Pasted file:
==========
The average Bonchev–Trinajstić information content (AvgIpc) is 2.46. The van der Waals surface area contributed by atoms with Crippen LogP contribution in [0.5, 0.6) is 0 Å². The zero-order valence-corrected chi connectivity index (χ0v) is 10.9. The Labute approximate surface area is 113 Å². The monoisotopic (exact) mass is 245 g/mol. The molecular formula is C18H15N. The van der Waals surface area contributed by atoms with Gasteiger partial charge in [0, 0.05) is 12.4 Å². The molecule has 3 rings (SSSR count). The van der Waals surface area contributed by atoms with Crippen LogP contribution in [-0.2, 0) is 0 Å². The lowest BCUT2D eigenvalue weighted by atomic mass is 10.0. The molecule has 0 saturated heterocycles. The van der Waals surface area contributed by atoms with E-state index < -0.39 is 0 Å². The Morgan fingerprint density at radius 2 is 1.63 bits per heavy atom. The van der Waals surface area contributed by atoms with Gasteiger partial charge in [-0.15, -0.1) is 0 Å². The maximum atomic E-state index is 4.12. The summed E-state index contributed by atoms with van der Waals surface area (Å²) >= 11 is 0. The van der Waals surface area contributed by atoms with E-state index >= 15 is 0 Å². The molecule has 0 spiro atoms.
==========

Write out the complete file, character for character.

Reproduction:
The average Bonchev–Trinajstić information content (AvgIpc) is 2.46. The van der Waals surface area contributed by atoms with Crippen LogP contribution in [0.5, 0.6) is 0 Å². The zero-order valence-corrected chi connectivity index (χ0v) is 10.9. The Labute approximate surface area is 113 Å². The monoisotopic (exact) mass is 245 g/mol. The molecular formula is C18H15N. The van der Waals surface area contributed by atoms with Gasteiger partial charge in [0, 0.05) is 12.4 Å². The molecule has 3 rings (SSSR count). The van der Waals surface area contributed by atoms with Crippen LogP contribution in [-0.2, 0) is 0 Å². The lowest BCUT2D eigenvalue weighted by atomic mass is 10.0. The molecule has 0 saturated heterocycles. The van der Waals surface area contributed by atoms with E-state index < -0.39 is 0 Å². The Morgan fingerprint density at radius 2 is 1.63 bits per heavy atom. The van der Waals surface area contributed by atoms with Gasteiger partial charge in [-0.15, -0.1) is 0 Å². The maximum atomic E-state index is 4.12. The summed E-state index contributed by atoms with van der Waals surface area (Å²) >= 11 is 0. The van der Waals surface area contributed by atoms with E-state index >= 15 is 0 Å². The molecule has 0 spiro atoms.